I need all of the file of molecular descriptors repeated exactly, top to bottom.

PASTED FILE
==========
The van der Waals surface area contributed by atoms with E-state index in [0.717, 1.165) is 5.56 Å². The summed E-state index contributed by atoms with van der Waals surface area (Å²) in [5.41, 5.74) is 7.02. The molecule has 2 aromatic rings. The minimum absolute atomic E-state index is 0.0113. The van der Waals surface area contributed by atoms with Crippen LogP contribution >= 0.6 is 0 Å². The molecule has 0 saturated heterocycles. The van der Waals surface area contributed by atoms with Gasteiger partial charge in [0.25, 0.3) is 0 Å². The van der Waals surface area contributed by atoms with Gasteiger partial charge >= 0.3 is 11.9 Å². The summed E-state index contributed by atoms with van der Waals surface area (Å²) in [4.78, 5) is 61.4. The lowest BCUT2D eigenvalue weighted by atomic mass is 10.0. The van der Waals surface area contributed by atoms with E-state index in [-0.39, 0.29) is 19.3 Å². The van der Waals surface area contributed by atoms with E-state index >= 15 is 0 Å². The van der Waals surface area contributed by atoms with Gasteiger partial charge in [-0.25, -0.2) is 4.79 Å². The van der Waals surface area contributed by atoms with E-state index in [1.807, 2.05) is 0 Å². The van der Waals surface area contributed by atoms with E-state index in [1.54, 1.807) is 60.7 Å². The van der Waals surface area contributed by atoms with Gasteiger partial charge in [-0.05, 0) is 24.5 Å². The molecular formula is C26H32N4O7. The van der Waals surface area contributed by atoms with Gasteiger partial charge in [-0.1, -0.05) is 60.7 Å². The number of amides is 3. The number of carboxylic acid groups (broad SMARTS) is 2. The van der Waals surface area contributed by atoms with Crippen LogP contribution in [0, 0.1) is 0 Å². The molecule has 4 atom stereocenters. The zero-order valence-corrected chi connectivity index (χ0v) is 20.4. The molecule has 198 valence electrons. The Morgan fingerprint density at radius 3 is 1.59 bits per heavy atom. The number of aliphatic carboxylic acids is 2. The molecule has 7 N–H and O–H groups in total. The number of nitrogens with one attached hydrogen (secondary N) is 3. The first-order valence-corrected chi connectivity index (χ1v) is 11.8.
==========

The van der Waals surface area contributed by atoms with E-state index in [0.717, 1.165) is 5.56 Å². The summed E-state index contributed by atoms with van der Waals surface area (Å²) in [5.41, 5.74) is 7.02. The molecule has 2 aromatic rings. The minimum absolute atomic E-state index is 0.0113. The van der Waals surface area contributed by atoms with Crippen LogP contribution >= 0.6 is 0 Å². The molecule has 0 saturated heterocycles. The van der Waals surface area contributed by atoms with Gasteiger partial charge in [0.25, 0.3) is 0 Å². The van der Waals surface area contributed by atoms with Gasteiger partial charge >= 0.3 is 11.9 Å². The summed E-state index contributed by atoms with van der Waals surface area (Å²) in [4.78, 5) is 61.4. The lowest BCUT2D eigenvalue weighted by atomic mass is 10.0. The van der Waals surface area contributed by atoms with E-state index in [-0.39, 0.29) is 19.3 Å². The van der Waals surface area contributed by atoms with E-state index >= 15 is 0 Å². The van der Waals surface area contributed by atoms with Gasteiger partial charge in [-0.25, -0.2) is 4.79 Å². The van der Waals surface area contributed by atoms with E-state index in [1.807, 2.05) is 0 Å². The van der Waals surface area contributed by atoms with E-state index in [1.54, 1.807) is 60.7 Å². The van der Waals surface area contributed by atoms with Gasteiger partial charge in [-0.05, 0) is 24.5 Å². The molecular formula is C26H32N4O7. The van der Waals surface area contributed by atoms with Gasteiger partial charge in [-0.1, -0.05) is 60.7 Å². The number of amides is 3. The number of carboxylic acid groups (broad SMARTS) is 2. The van der Waals surface area contributed by atoms with Crippen LogP contribution in [0, 0.1) is 0 Å². The molecule has 4 atom stereocenters. The zero-order valence-corrected chi connectivity index (χ0v) is 20.4. The molecule has 198 valence electrons. The Morgan fingerprint density at radius 3 is 1.59 bits per heavy atom. The number of aliphatic carboxylic acids is 2. The molecule has 7 N–H and O–H groups in total. The number of nitrogens with one attached hydrogen (secondary N) is 3. The first-order valence-corrected chi connectivity index (χ1v) is 11.8.